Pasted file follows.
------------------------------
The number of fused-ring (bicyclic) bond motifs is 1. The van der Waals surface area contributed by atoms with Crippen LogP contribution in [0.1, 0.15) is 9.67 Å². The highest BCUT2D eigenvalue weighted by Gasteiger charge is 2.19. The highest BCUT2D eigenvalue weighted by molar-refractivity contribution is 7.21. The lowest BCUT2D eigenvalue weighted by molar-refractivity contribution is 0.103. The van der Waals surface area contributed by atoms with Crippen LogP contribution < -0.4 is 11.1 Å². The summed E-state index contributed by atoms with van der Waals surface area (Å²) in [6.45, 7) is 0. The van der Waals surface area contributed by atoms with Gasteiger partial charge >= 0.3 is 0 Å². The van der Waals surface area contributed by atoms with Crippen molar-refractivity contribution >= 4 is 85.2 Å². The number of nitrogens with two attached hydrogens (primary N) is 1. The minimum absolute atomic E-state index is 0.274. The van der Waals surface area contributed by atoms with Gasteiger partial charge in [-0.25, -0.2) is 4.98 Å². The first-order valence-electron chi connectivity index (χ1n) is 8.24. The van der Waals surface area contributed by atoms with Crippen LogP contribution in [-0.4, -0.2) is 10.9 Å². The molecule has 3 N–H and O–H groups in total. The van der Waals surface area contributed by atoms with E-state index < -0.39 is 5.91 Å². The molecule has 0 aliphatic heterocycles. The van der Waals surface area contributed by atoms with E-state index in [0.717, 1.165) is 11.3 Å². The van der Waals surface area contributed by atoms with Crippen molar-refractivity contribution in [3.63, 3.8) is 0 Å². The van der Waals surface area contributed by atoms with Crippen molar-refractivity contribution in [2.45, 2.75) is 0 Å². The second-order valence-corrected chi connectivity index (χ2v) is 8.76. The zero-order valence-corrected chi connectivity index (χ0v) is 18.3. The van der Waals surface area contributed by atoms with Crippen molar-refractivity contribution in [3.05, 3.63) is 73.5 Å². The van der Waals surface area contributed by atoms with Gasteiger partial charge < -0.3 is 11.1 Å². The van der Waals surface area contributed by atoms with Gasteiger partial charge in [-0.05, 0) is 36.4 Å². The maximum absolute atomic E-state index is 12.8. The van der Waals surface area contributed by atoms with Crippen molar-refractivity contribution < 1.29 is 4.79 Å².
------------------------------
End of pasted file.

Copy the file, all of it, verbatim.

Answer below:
The number of fused-ring (bicyclic) bond motifs is 1. The van der Waals surface area contributed by atoms with Crippen LogP contribution in [0.1, 0.15) is 9.67 Å². The highest BCUT2D eigenvalue weighted by Gasteiger charge is 2.19. The highest BCUT2D eigenvalue weighted by molar-refractivity contribution is 7.21. The lowest BCUT2D eigenvalue weighted by molar-refractivity contribution is 0.103. The van der Waals surface area contributed by atoms with Crippen LogP contribution < -0.4 is 11.1 Å². The summed E-state index contributed by atoms with van der Waals surface area (Å²) in [6.45, 7) is 0. The van der Waals surface area contributed by atoms with Gasteiger partial charge >= 0.3 is 0 Å². The van der Waals surface area contributed by atoms with Crippen molar-refractivity contribution >= 4 is 85.2 Å². The number of nitrogens with two attached hydrogens (primary N) is 1. The minimum absolute atomic E-state index is 0.274. The van der Waals surface area contributed by atoms with Gasteiger partial charge in [-0.25, -0.2) is 4.98 Å². The first-order valence-electron chi connectivity index (χ1n) is 8.24. The van der Waals surface area contributed by atoms with Crippen LogP contribution in [-0.4, -0.2) is 10.9 Å². The molecule has 3 N–H and O–H groups in total. The van der Waals surface area contributed by atoms with E-state index < -0.39 is 5.91 Å². The molecule has 0 aliphatic heterocycles. The van der Waals surface area contributed by atoms with E-state index in [0.717, 1.165) is 11.3 Å². The van der Waals surface area contributed by atoms with Crippen molar-refractivity contribution in [3.63, 3.8) is 0 Å². The van der Waals surface area contributed by atoms with Crippen molar-refractivity contribution in [2.45, 2.75) is 0 Å². The second-order valence-corrected chi connectivity index (χ2v) is 8.76. The zero-order valence-corrected chi connectivity index (χ0v) is 18.3. The van der Waals surface area contributed by atoms with Crippen molar-refractivity contribution in [3.05, 3.63) is 73.5 Å². The van der Waals surface area contributed by atoms with Gasteiger partial charge < -0.3 is 11.1 Å². The van der Waals surface area contributed by atoms with Gasteiger partial charge in [-0.05, 0) is 36.4 Å². The maximum absolute atomic E-state index is 12.8. The van der Waals surface area contributed by atoms with Crippen molar-refractivity contribution < 1.29 is 4.79 Å².